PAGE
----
Claude Garamond was a 16th century printer. After assisting with several prominent printers he became independent and established himself as the leading French typecutter (Dodd, 30). His type was to offer a more refined Aldine roman set over the popular Gothic blackletter types that were popular at the time. Garamond was the first typecutter to combine upper and lower case italic alphabet into a companion letterform set

In 1917 the American Type Foundry created a Garamond revival based on a matrices produced for the Calvinist Academy in Sedan in the 17th century. The set was reused in 1922 by Monotype Corporation to create their Garamond set. In 1926, historian Beatrice Warde discovered a 1621 Garamond specimen set and was able to note that the matrices that both sets were based on was created by Jean Jannon, not Claude Garamond. However, because of the popularity of the new Garamond font design in bookmaking, it was impossible to then rename the face.

Common Uses

Today, Garamond remains a very popular book face. Digitally, it doesn’t lend well as a display font (for use on web or other computer applications).

From Gutterberg to Open Type suggests reduce the Tracking as you increase the font size to maintain a good word fit.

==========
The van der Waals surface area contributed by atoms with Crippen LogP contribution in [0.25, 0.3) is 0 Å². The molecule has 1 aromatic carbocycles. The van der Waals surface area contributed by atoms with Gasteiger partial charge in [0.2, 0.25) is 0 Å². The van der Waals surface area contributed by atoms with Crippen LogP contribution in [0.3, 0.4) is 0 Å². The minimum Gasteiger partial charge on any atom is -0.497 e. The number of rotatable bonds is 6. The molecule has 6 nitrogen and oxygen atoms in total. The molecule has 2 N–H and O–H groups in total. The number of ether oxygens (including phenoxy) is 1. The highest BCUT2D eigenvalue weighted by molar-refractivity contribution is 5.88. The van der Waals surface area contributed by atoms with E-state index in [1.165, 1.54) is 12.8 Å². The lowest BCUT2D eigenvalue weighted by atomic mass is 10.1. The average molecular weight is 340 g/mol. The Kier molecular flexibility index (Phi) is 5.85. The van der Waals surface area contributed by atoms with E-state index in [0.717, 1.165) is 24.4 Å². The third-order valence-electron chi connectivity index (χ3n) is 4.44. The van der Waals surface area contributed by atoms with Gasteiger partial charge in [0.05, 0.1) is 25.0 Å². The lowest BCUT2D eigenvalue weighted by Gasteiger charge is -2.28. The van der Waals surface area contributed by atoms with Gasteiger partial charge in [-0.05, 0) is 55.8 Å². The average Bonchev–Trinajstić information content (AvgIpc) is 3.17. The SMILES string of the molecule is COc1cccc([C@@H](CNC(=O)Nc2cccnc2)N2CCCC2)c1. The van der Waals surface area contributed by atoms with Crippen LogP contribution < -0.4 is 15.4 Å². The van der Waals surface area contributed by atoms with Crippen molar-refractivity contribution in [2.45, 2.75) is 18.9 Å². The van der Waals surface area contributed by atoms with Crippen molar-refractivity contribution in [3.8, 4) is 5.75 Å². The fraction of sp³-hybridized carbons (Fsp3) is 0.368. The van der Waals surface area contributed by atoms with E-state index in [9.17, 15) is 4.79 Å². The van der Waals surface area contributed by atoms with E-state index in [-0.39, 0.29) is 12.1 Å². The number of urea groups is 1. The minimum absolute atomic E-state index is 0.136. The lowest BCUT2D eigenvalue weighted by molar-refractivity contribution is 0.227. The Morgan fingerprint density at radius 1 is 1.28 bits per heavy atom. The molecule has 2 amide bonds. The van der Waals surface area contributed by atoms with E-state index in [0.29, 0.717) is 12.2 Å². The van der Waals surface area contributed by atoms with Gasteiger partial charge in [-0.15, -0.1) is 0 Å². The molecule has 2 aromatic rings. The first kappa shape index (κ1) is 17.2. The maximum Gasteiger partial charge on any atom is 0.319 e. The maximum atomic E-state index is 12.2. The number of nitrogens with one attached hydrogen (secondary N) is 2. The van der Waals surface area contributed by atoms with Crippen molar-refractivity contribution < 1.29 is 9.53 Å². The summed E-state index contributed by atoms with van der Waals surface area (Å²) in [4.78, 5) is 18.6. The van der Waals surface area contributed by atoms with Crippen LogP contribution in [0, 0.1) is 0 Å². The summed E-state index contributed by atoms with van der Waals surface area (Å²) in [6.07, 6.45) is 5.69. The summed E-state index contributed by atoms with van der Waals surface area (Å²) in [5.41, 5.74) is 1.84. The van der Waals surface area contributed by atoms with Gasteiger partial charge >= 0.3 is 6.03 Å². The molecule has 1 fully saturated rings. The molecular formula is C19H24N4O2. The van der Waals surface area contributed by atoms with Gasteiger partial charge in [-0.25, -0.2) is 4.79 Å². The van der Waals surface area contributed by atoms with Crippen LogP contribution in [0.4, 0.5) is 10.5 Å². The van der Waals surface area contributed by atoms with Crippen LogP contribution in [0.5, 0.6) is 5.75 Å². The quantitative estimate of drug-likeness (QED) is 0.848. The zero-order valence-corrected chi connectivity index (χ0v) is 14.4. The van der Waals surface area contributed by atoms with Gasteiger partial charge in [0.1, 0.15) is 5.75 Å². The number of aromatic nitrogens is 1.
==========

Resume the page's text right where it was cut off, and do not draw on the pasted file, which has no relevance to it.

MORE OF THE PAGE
Visual Study

Each week I will be visually implementing that week's font in some way - comparative, artistic or simply showing the font in use.

For Garamond, being that it is the first font picked for this blog, I decided that a font comparison would be best. Since Garamond is an Old-Style/Old-Face font I wanted to compare it against other Old-Style fonts as well as Transitional and Modern designs. This is what I've come up with:


Carter, Rob, Philip B. Meggs, and Ben Day. Typographic design: form and communication. 3rd ed. New York: John Wiley & Sons, 2002. Print.

Dodd, Robin. From Gutenberg to opentype: an illustrated history of type from the earliest letterforms to the latest digital fonts. Vancouver: Hartley & Marks, 2006. Print.

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